We've talked about the history of the mall and what malls are today, but where will they be in the future?
With the closure of many anchor and dynasty tenants, shopping malls have had to take a hard look at how they can continue to bring value to their properties. As a general manager quoted to the Chicago Tribune: “We’ve been faced with the challenge of having to reinvent retail.”
We’ve looked at the evolution of the shopping mall from a number of different angles. One thing is clear: change is coming, and the ones who jump on the transition will be the ones who survive.
The initial wave of additional services and attractions to replace missing stores started with restaurants, then expanded to entertainment like movie theatres and bowling alleys. However, that was far from the limits of the imagination. Museums, art galleries and installations, tourist destinations, and more have started to pop up at retail venues across the world.
Mixed-use buildings come in many shapes and sizes, and often combine three or more uses into one structure such as residential, hotel, retail, entertainment, and business. Mixed-use development is more common as high-density development becomes more needed than it has ever been before.
We’re also seeing an influx of outdoor additions to the properties. Simon Property Group, for instance, recently announced that they will be installing a 2 acre outdoor park at one of their properties in an effort to increase green space and invite the community in.
Integrating mixed-use spaces like this into new neighbourhoods and developments helps to cement a community feel, and puts brands and stores in the heart of the neighbourhood, where the residents themselves are. This is not a new concept either. Historically, it was common for humans to pool their resources into one area (the market square, for example).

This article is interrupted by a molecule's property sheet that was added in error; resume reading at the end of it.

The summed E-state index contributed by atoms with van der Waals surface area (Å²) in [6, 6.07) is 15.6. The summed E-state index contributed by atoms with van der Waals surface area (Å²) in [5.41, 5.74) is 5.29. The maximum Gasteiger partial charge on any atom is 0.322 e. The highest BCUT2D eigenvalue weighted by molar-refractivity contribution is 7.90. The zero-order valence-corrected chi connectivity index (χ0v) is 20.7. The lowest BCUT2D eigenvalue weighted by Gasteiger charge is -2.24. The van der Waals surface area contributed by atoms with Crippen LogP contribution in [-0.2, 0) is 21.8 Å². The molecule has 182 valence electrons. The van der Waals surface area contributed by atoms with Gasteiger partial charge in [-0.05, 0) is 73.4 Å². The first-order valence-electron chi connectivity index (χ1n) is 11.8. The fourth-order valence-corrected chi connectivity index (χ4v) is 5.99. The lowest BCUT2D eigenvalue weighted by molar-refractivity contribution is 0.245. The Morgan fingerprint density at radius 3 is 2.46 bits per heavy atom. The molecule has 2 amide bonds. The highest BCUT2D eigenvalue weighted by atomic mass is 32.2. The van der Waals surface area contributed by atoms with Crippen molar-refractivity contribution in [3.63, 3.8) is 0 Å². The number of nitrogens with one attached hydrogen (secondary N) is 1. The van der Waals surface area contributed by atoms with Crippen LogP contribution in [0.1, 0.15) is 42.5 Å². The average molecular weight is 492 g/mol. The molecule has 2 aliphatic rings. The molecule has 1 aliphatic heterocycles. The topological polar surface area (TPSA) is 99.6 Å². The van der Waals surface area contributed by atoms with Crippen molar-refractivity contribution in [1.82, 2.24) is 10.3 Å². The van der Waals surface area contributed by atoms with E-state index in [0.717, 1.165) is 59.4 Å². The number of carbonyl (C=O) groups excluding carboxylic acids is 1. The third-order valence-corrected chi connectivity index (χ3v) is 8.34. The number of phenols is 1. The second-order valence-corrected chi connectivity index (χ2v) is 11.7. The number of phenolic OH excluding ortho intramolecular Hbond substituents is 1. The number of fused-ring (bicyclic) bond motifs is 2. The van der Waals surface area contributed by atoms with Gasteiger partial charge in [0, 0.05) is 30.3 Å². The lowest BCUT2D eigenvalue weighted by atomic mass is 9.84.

Certain parts of the world are starting to take cues from their international counterparts. A longtime staple in Europe and Asia, open-air shopping centres and shopping ‘area’ developments have been centers of activity for years. Properties in this style have now started popping up across North America as REITs continue to redevelop existing properties to add more value across their portfolios.
Less is more now, and focusing on investing in their key properties and divesting the ones that don’t fit the need of their visitors is the norm.
From the same Chicago-area GM:
The larger trends in successful shopping centers point to having more destination activities, not just going to shop. So, go there to eat, go there for entertainment, go there for your yoga classes, your spin classes, go there to do your grocery shopping and to pick up grab-and-go meals.
Clearly, the sky’s the limit with how we are rethinking the shopping mall space. As we head into the new year, it will be interesting to see where, how, and how far these evolutions will go.
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